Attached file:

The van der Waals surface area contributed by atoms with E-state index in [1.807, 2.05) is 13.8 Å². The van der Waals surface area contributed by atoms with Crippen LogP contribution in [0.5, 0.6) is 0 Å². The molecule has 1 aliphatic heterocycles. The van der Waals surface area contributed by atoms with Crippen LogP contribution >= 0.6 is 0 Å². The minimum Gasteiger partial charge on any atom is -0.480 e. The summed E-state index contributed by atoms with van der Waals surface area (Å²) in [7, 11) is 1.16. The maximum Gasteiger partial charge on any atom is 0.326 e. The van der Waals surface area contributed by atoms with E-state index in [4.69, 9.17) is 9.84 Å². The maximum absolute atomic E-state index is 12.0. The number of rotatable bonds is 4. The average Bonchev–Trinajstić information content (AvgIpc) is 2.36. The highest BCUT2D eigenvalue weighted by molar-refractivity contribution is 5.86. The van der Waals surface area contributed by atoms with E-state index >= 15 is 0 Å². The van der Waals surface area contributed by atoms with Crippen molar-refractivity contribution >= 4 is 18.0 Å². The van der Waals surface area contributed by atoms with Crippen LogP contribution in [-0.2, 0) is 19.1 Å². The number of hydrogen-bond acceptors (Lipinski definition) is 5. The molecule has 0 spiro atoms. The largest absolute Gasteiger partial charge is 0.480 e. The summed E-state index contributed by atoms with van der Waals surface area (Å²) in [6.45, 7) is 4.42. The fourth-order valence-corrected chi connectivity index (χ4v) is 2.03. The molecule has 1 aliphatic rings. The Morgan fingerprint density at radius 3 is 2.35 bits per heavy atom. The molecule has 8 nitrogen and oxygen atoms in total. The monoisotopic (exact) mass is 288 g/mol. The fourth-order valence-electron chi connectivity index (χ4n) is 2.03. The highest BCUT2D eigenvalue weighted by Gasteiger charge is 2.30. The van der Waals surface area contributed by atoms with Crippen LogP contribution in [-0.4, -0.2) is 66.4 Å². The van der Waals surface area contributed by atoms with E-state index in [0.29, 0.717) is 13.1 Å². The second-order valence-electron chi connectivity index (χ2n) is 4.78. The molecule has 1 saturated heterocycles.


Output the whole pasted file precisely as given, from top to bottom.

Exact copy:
The van der Waals surface area contributed by atoms with E-state index in [1.807, 2.05) is 13.8 Å². The van der Waals surface area contributed by atoms with Crippen LogP contribution in [0.5, 0.6) is 0 Å². The molecule has 1 aliphatic heterocycles. The van der Waals surface area contributed by atoms with Crippen LogP contribution >= 0.6 is 0 Å². The minimum Gasteiger partial charge on any atom is -0.480 e. The summed E-state index contributed by atoms with van der Waals surface area (Å²) in [7, 11) is 1.16. The maximum Gasteiger partial charge on any atom is 0.326 e. The van der Waals surface area contributed by atoms with E-state index in [4.69, 9.17) is 9.84 Å². The maximum absolute atomic E-state index is 12.0. The number of rotatable bonds is 4. The average Bonchev–Trinajstić information content (AvgIpc) is 2.36. The highest BCUT2D eigenvalue weighted by molar-refractivity contribution is 5.86. The van der Waals surface area contributed by atoms with E-state index >= 15 is 0 Å². The van der Waals surface area contributed by atoms with Crippen molar-refractivity contribution >= 4 is 18.0 Å². The van der Waals surface area contributed by atoms with Crippen LogP contribution in [-0.2, 0) is 19.1 Å². The number of hydrogen-bond acceptors (Lipinski definition) is 5. The molecule has 0 spiro atoms. The largest absolute Gasteiger partial charge is 0.480 e. The summed E-state index contributed by atoms with van der Waals surface area (Å²) in [6.45, 7) is 4.42. The fourth-order valence-corrected chi connectivity index (χ4v) is 2.03. The molecule has 1 aliphatic rings. The Morgan fingerprint density at radius 3 is 2.35 bits per heavy atom. The molecule has 8 nitrogen and oxygen atoms in total. The monoisotopic (exact) mass is 288 g/mol. The fourth-order valence-electron chi connectivity index (χ4n) is 2.03. The highest BCUT2D eigenvalue weighted by Gasteiger charge is 2.30. The van der Waals surface area contributed by atoms with Crippen LogP contribution in [-0.4, -0.2) is 66.4 Å². The van der Waals surface area contributed by atoms with E-state index in [0.29, 0.717) is 13.1 Å². The second-order valence-electron chi connectivity index (χ2n) is 4.78. The molecule has 1 saturated heterocycles.